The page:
A Mindfulness Practice to Relieve Social Media Stress and Anxiety
As I interviewed dozens of young adults for my book, "The Mindful College Student,"one of the most frequently shared struggles was young adults’ relationships with digital media. Given you are likely reading this on a screen, you may be able to relate to this challenge.
Many of us have heard about studies and anecdotal evidence on the challenges of social media and the use of screens. Both are often designed to be addictive so that we stay on the platforms longer to consume the material that drives revenue. A student, Sabrina, who went through one of my mindfulness courses at Brown University, shared, “I’ve noticed the effects of social media and technology in my life ... My generation specifically really appreciates and glorifies extremely, extremely skinny women to an unhealthy point. And that gets shared as an echo chamber in social media. Every female I know has a problem with eating. Everyone has a thought disorder related to weight, eating and body image. The ‘ideal weight’ is not healthy. A lot of girls will take extreme measures to make that goal.”
Camille shared another challenge with the internet and social media: “We are bombarded with stimuli. It can also suck our time and energy. Finding a way to harness what is good about the internet and digital options, but leaving behind the noise and its incessive nature, is a huge challenge for young people.”
And yet, screens and social media have transformed society in positive ways as well. For example, people from Dubai, Brazil, Florida and Rhode Island can all be together in the same video conference, have meaningful conversations with each other and learn deeply in ways that a book can’t offer. Grandchildren can connect to grandparents across oceans. Stories and wisdom can be communicated powerfully through film. So it’s clear that screens and social media can be tools that make life better. The challenge is avoiding the elements that make it worse.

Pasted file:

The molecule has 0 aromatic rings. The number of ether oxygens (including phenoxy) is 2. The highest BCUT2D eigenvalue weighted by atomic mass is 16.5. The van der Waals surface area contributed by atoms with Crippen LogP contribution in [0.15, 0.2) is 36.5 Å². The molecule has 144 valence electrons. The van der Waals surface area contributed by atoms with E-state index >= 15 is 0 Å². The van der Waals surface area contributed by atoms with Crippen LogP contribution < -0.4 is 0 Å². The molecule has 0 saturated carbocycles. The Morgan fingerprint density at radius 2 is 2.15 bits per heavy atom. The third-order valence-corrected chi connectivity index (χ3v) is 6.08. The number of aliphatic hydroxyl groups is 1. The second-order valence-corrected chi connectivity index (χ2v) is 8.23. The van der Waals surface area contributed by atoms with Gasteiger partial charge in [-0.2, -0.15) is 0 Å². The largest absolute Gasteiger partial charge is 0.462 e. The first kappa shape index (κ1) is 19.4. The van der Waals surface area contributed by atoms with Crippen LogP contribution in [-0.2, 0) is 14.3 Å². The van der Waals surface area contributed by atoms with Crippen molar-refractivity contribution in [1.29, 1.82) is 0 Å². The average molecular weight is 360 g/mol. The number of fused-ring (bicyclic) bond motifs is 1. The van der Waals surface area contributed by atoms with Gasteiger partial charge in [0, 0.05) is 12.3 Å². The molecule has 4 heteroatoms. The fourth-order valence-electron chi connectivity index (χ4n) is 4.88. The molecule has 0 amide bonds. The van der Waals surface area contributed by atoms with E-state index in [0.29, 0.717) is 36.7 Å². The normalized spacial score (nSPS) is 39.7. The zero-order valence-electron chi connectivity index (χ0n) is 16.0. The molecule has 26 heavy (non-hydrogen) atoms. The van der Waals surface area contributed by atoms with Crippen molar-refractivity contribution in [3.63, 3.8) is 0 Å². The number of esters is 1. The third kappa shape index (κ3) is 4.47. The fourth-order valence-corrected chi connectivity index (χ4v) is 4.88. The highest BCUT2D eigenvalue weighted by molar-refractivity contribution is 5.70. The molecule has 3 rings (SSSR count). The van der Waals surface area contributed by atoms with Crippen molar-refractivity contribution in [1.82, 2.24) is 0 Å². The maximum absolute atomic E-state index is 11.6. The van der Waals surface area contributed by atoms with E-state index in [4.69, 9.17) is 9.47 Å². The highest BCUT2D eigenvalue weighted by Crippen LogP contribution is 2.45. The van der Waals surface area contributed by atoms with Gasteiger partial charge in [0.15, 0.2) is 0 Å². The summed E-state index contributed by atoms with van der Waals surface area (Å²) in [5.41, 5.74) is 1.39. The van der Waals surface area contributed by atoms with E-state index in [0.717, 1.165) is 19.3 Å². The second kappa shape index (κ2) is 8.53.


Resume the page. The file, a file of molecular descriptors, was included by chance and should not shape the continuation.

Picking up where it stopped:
As with all tools, we keep those that help us and let go of those that don’t. We can determine if a particular digital tool is helpful with mindful awareness of our thoughts, emotions and physical sensations. We can ask in a curious nonjudgmental way, “Is this digital tool helping in this moment more than anything else I can do?” If so, great. Continue using it. If not, let it go, and move onto the next highest priority action to take care of yourself and others.
Our relationship with screens and social media echoes how we deal with other potentially addictive products, like alcohol, sugar and caffeine. Some people completely swear off social media, while others try to be aware of how it makes them feel and respond accordingly. There is no single right approach; the best approach is whatever works for you.
A Mindfulness Practice to Free You From Unhealthy Social Media Use
I invite you to get a screen that you would like to explore your relationship with in a mindful way, such as your phone, tablet, laptop or video game console. Put the device beside you.
As you engage in this meditation, I encourage you to always respect your limits, and if any contemplations are overwhelming, you are encouraged to let them go, such as by distracting to something healthy like a particular safe object of meditation (e.g., the breath or sound) or even taking a little walk or having a cup of tea. Please trust your wisdom more than the words in this contemplation. There are many paths to happiness and health, and meditation is one for some of us but likely not all of us.
Also, close your eyes most of the way, if you are comfortable with that, except, of course, when you are reading the contemplations below.
Choose an object of meditation to focus on that is with you every moment of the day, such as the breath, a part of the body (e.g., palms of the hands, soles of the feet) or sound. Spend some time with focused attention on that anchor point (e.g., the sensation of the breath in the nose or mouth as it comes in or out; or the sensations of temperature or touch in the part of the body that is your object of meditation, or the raw elements of sound such as the pitch, volume or how close/far from you it is). Notice when the mind wanders, and with gentleness, bring it back to that object of meditation.